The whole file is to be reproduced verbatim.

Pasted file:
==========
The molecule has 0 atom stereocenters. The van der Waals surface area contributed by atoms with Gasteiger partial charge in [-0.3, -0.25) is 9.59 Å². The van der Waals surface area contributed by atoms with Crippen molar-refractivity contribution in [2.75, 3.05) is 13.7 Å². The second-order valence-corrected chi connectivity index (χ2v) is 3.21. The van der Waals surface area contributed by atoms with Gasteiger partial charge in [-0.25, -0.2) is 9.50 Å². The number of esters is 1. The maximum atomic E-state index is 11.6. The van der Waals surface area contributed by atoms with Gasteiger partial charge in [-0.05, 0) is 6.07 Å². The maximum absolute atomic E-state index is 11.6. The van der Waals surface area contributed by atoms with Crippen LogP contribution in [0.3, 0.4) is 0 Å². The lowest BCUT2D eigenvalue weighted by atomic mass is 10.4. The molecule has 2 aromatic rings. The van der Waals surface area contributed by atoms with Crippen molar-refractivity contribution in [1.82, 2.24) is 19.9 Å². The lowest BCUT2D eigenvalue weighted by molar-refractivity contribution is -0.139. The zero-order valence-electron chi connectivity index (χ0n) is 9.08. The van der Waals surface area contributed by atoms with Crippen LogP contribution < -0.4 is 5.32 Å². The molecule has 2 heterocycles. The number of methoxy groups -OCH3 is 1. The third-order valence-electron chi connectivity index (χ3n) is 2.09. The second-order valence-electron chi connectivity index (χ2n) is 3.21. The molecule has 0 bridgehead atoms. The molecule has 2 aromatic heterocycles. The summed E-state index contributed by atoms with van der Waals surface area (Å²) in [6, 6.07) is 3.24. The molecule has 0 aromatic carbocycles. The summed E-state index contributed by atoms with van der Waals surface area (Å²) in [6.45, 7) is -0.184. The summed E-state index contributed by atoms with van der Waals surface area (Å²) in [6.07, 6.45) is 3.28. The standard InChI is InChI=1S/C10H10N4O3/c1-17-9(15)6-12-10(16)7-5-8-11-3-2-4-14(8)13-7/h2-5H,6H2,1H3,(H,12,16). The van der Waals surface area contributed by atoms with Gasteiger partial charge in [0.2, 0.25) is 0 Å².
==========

The molecule has 0 atom stereocenters. The van der Waals surface area contributed by atoms with Gasteiger partial charge in [-0.3, -0.25) is 9.59 Å². The van der Waals surface area contributed by atoms with Crippen molar-refractivity contribution in [2.75, 3.05) is 13.7 Å². The second-order valence-corrected chi connectivity index (χ2v) is 3.21. The van der Waals surface area contributed by atoms with Gasteiger partial charge in [-0.25, -0.2) is 9.50 Å². The number of esters is 1. The maximum atomic E-state index is 11.6. The van der Waals surface area contributed by atoms with Gasteiger partial charge in [-0.05, 0) is 6.07 Å². The maximum absolute atomic E-state index is 11.6. The van der Waals surface area contributed by atoms with Crippen LogP contribution in [0.3, 0.4) is 0 Å². The lowest BCUT2D eigenvalue weighted by atomic mass is 10.4. The molecule has 2 aromatic rings. The van der Waals surface area contributed by atoms with Crippen molar-refractivity contribution in [1.82, 2.24) is 19.9 Å². The lowest BCUT2D eigenvalue weighted by molar-refractivity contribution is -0.139. The zero-order valence-electron chi connectivity index (χ0n) is 9.08. The van der Waals surface area contributed by atoms with Crippen LogP contribution < -0.4 is 5.32 Å². The molecule has 2 heterocycles. The number of methoxy groups -OCH3 is 1. The third-order valence-electron chi connectivity index (χ3n) is 2.09. The second-order valence-electron chi connectivity index (χ2n) is 3.21. The molecule has 0 bridgehead atoms. The molecule has 2 aromatic heterocycles. The summed E-state index contributed by atoms with van der Waals surface area (Å²) in [6, 6.07) is 3.24. The molecule has 0 aromatic carbocycles. The summed E-state index contributed by atoms with van der Waals surface area (Å²) in [6.45, 7) is -0.184. The summed E-state index contributed by atoms with van der Waals surface area (Å²) in [6.07, 6.45) is 3.28. The standard InChI is InChI=1S/C10H10N4O3/c1-17-9(15)6-12-10(16)7-5-8-11-3-2-4-14(8)13-7/h2-5H,6H2,1H3,(H,12,16). The van der Waals surface area contributed by atoms with Gasteiger partial charge in [0.2, 0.25) is 0 Å².